'H-O-V-A/Let's go get 'em again!" Jay-Z announces near the
start of his ninth studio album.
Officially putting an end to the most-hyped but least real
retirement in the history of popular music -- and setting aside the
fact that he'd already come back for a second album and tour as part
of the ill-fated "Best of Both Worlds" project with R. Kelly -- the
36-year-old rapper, label chief and ever-industrious entrepreneur
released his much-anticipated comeback album "Kingdom Come" on
Unfortunately, the follow-up to "The Black Album," which was
accompanied by an avalanche of farewell hype that included a "final"
concert at New York's Madison Square Garden, may be the most
self-centered, lackluster, autopilot effort of his career.
To be certain, Shawn Carter deserves his reputation as one of the
most agile, free-flowing rappers the genre has ever produced. In the
early days of his career, on albums such as his debut effort,
"Reasonable Doubt" (1996); "In My Lifetime, Vol. 1" (1997), and the
smash-hit quintuple-platinum" Vol. 2: Hard Knock Life" (1998), his
obsession with acquiring the material evidence of success could be
heard as a former crack dealer who survived the hardscrabble
existence of the streets to lust for a better way of life. But the
more popular he became, the more tedious this particular strain of
his rapping grew.
Now, at a point where his admission to any VIP lounge is
guaranteed, with or without his girlfriend Beyonce Knowles, and he's
wheeling and dealing in the corporate suites as president of Def Jam
Records, Jay-Z's rampant materialism is beyond played.
"I'm young enough to know the right car to buy/Yet grown
enough not to put rims on it," Hova tells us at one point. Even
more ridiculously, he later adds, "I got black cards, good credit
and such" and, "What you call money, I pay more in taxes."
Jay-Z was inching toward returning to the microphone almost from
the minute he quit performing and recording, but many fans presumed
his comeback meant that he had something important to say. Instead,
it seems as if he just missed the spotlight. "Fame is the worst
drug known to man/It's stronger than heroin," he confesses in
Despite a few halfhearted lines about Hurricane Katrina on
"Minority Report" and yet another tribute to his mother in "I Made
It," the majority of the lyrics on "Kingdom Come" continue to find
Jay-Z bragging about his wealth, his fame and the fact that he's
back. Despite the star-studded roster of producers, including Dr.
Dre, Kanye West and Pharrell Williams, the grooves are as uninspired
as the lyrics; the usually spot-on Just Blaze even stoops to
incorporating that hoariest of hip-hop cliches, building a track
around a sample of the core hook from "Super Freak" by Rick James.
But the blame for the album's mediocrity ultimately belongs to Hova.
Jay-Z knows that few rappers have managed to stay on the
pop-culture radar through their second or third albums, much less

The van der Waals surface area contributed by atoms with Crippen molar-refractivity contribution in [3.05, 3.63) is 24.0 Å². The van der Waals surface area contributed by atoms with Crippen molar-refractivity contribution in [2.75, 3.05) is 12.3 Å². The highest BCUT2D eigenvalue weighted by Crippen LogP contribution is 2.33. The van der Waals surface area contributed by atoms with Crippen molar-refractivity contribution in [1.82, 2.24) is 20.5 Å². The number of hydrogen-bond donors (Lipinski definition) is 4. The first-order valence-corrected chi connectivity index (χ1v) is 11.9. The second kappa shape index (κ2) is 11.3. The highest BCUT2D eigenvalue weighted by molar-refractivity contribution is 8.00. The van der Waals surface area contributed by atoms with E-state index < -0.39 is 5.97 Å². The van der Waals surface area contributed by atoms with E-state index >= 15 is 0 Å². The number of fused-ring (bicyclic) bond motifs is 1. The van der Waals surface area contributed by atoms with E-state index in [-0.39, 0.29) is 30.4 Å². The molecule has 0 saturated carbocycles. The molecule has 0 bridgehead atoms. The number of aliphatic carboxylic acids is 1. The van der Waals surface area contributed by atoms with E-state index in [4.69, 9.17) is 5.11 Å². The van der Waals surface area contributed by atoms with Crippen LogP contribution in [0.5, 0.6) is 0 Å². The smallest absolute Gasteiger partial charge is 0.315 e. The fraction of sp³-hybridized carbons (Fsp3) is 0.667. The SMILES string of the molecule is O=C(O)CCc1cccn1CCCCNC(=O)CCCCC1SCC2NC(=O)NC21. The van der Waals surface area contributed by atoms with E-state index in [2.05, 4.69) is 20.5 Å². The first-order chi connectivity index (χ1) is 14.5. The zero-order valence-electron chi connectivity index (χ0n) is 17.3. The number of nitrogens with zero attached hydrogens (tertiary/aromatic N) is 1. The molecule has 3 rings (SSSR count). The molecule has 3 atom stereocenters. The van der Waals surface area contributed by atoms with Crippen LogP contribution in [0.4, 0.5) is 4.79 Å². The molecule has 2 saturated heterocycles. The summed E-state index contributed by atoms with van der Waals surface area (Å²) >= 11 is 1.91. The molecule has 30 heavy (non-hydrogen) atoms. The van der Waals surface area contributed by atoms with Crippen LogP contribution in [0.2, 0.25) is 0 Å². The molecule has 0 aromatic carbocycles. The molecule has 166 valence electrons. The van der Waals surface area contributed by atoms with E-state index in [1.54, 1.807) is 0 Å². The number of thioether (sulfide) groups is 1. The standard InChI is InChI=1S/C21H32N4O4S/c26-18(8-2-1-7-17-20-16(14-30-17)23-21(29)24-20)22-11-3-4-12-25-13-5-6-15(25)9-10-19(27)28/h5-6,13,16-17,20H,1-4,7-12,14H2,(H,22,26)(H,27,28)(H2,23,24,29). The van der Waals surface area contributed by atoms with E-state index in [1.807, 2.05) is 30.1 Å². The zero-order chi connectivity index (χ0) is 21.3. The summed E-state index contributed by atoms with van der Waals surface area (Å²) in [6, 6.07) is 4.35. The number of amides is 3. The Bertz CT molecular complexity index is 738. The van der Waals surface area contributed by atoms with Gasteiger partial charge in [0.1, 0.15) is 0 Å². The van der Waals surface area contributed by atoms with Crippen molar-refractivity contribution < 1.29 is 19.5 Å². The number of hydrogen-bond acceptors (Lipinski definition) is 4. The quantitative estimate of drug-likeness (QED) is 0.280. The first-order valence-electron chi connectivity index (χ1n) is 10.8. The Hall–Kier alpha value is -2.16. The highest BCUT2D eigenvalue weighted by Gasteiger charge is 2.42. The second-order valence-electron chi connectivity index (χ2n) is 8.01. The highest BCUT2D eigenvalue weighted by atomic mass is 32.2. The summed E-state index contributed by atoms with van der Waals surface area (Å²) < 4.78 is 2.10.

their ninth, and that none of his peers has remained a potent force
entering middle age. In the disc's most interesting track, "30
Something," he insists that he's going to be the exception,
repeating again and again, "Thirty is the new 20."
This could have been a fascinating topic for the artist to mine,
if he'd actually explored the notion of how a rapper can grow and
incorporate more mature themes. Instead, he continues to fixate on
adolescent concerns and empty materialism. In this regard, "Kingdom
Come" sounds like every album the Rolling Stones have made since the
'80s: a poor simulation of once-great sounds by a legend who's
resting on his laurels and who no longer has anything to say.
Grown-up rapper/exec 'needed to get back into it'
Jay-Z famously retired from life as an artist in 2003 and then was
named president of Def Jam, but being an MC without a platform
clearly didn't suit the rap star.
''I believed it for two years ... [but] something, when you love
it, is always tugging at you and itching, and I was putting it off
and putting it off,'' Jay-Z told Entertainment Weekly this summer.
''I started fumbling around to see if it felt good.''
His latest album, "Kingdom Come," takes its inspiration and title
from the 1996 comic book about Superman's return from retirement.
Its first single, ''Show Me What You Got,'' rocketed nearly 40 spots
into the top 10 of the Billboard Hot 100 last week.
Jay-Z, 36, who frequently compares his career to NBA great
Michael Jordan's, says hip-hop has suffered recently from ''no star
power and no artist development'' and too much ''disposable music.''
''With the state of the game now, I jueded to get back into it,"
he says. "I'm not saying that I'm saving hip-hop by myself. There
are a lot of albums coming out -- Eminem, Nas, Dr. Dre ...
''We all want to make hot music,'' says Jay-Z. ''It seems when
people get 30 years old in hip-hop, they still want to be 16, and
that's impossible. I wanted to make adult music.''